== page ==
Saturday, 24 June 2017

Scotland #9 - Loch Lomond

View from the Corries B&B
We are in a charming, newly built B&B, the Corries, overlooking Loch Lomond. It is, once again, evidence that price is not always an indication of quality. We are paying less here than anyplace else on this trip, and yet our accommodation is all anyone could want; everything sparkling, beautifully maintained. Brodie, our host, is a professional photographer of the highest order. He has magnificently captured the beauty of the lake and the hills in his photographs hanging in the rooms and in the common room.

Loch Lomond
While Loch Lomond, the largest lake in this part of Scotland, is indisputably beautiful, it is to me something of a letdown. The surrounding green hills are lovely, but they can’t hold a candle to the magnificent highlands we have now left behind us. But most of all I suppose it is the tour buses, and the roadside “tourist attractions” clearly aimed at those buses, that makes me wish we had chosen a different area for our last two days in Scotland.

Perhaps the gray and drizzly day has something to do with my reaction to this place. And yet how could we not come here, to the “bonnie, bonnie banks of Loch Lomond”, we who grew up singing about them. I remember my mother playing and singing that old Scottish song. It was written out in full on the wall of a place we stopped for lunch. I read the words of the second verse -- words I had never heard -- and discovered “Me and my true love will never meet again” because her true love was killed at Culloden. How many references in song and story there are to that one short battle that so defined Scotland.

Today I think we’ll head out to Inveraray in search of adventure or at least, lunch at the George Hotel.

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Inverary
The road to Inveraray was long and twisting and narrow, but well worth the trouble as it meandered through lovely hills and beside Loch Long and Loch Fyne. Rounding a corner we had our first view of Inveraray. It looked like a fairy tale village, all white and shimmering across the water. But just before we came to the village, there was a sign off to the right for Inveraray Castle. At major tourist sites we’ve learned to ask if there is closer parking for those, like me, who walk with a cane. I’m not wheelchair bound, but a long walk to a site means I haven’t the energy left to see the site.


Inverary Castle
There seems to be a policy throughout Scotland that people with difficulty walking are parked very close to the site. At Inveraray Castle, the gatekeeper refused even to charge admission. “It’s our policy” he said, “You won’t be able to see anything but the main floor.”  True, but the main floor was magnificent with its state dining room and tapestry chairs and Adam fireplace. The incredible room, however, was a center circle room that was open to the ceiling three stories above as an exhibit of Scottish arms over the centuries from the long poles with wide shaped axes on their ends (1600’s and earlier) to rifles used by Scottish regiments in the 20th century.
Inverary Castle Dining Room

The family, the Duke and Duchess of Argyll and their children, still lives in the castle which has been continuously in their family since the 1400’s. The duke is head of the Clan Campbell, worldwide. This was one of the most impressive of the castles was saw, perhaps because of its continuity.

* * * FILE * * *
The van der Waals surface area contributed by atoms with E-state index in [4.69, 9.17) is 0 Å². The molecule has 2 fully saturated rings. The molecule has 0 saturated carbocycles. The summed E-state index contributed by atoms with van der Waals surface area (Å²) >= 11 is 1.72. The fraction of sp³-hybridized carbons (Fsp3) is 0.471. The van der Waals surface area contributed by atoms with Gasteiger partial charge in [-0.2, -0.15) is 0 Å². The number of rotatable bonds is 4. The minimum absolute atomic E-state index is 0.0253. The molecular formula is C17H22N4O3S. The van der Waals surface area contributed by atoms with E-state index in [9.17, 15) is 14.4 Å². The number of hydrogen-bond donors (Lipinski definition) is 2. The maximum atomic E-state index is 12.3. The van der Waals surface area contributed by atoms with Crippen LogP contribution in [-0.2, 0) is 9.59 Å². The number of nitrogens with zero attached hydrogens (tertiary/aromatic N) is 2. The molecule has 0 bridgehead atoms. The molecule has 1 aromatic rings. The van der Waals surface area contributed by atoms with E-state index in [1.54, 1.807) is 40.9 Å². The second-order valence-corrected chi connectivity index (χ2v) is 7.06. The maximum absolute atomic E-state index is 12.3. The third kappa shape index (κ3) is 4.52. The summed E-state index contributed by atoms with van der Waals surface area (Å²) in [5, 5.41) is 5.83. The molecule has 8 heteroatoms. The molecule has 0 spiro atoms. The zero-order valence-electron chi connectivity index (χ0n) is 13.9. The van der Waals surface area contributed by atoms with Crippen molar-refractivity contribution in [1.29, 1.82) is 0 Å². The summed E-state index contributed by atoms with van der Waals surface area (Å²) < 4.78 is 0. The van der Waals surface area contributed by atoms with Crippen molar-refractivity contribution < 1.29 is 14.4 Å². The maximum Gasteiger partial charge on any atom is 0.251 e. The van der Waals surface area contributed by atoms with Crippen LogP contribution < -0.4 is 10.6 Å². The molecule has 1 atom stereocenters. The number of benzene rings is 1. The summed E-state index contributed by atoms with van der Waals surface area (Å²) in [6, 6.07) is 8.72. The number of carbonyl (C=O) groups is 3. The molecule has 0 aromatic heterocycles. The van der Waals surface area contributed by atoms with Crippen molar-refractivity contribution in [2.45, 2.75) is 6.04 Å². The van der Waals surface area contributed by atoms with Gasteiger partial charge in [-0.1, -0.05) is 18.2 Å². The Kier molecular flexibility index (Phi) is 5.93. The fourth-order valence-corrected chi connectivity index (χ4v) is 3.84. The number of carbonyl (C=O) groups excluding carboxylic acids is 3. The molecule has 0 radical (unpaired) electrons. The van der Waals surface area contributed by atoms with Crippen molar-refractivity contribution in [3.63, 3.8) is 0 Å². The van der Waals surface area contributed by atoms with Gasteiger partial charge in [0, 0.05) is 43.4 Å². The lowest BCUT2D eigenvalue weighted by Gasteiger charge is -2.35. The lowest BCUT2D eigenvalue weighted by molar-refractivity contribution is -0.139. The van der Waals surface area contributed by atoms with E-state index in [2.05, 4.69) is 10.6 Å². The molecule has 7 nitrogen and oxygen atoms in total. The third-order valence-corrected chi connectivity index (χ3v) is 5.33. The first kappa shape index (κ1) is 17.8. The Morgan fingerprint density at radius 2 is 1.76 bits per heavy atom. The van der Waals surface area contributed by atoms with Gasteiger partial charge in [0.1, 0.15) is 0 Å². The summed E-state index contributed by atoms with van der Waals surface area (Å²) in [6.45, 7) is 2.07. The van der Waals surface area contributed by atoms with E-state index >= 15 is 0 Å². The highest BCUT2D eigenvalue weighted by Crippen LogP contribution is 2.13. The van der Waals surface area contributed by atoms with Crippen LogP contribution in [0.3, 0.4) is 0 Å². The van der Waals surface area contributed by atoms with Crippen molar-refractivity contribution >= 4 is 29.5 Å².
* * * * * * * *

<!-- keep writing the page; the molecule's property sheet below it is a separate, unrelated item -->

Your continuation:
For lunch we went to the George, built in the sixteen hundreds, and an Inn since 1860.


We arrived back at the Corries, tired and a bit down, realizing this was our last day of sightseeing. Tomorrow, I’ll try to put together my last thoughts on this country which was the home of at least some of my ancestors and all of Jeanette’s.


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Watch for Blair's newest thriller, Fatal Charm 
Coming in 2017

A perilous scheme to thwart ruthless adversaries hurtles successful jewelry designer Caitlin Abernathy from her comfortable California studio to the streets of Paris and the beaches of Brittany as she attempts to return a priceless stolen heirloom to the Louvre.

Colin Stryker, the devastatingly handsome history professor from Ireland who has appointed himself her protector, fights to rescue her before her captors add murder to their crimes, while at the same time unraveling the torturous train of events that led to the original theft.


With every moment fraught with danger, can the chemistry already between the two ignite into passion?



Praise for Fatal Charm:


"If you love well-crafted romantic suspense where the mystery is every bit as mysterious as the romance is romantic, check out Blair McDowell's work.  I found her through a book tour 5 years ago, and she is one of my happiest discoveries."
-  Marlene Harris, ReadingReality.net

"The elegance and beauty of Paris as the central backdrop for the intrigue, adds color and movement to the drama.... I particularly liked the attention to food as a gathering point and motif throughout. I was drawn back to my memories of Paris -- the sights, sounds and aromas. It's these small touches that inject an extra dimension, a 'je ne sais quoi' into the mix."
-  Heather B, Eyes2creviews.blogspot.ca

"Fatal Charm is well-written and engaging.  The book has a fast pace which makes it easy to read and enjoy.  Blair McDowell is an illustrative writer which allows readers to visualize the scenes in their head.  This brings the characters and story to life for  me.  I thought the mystery was complex and intriguing.  I enjoyed the many twists and turns."
-  Kristina Anderson, Doodlesinkspot.blogspot.ca

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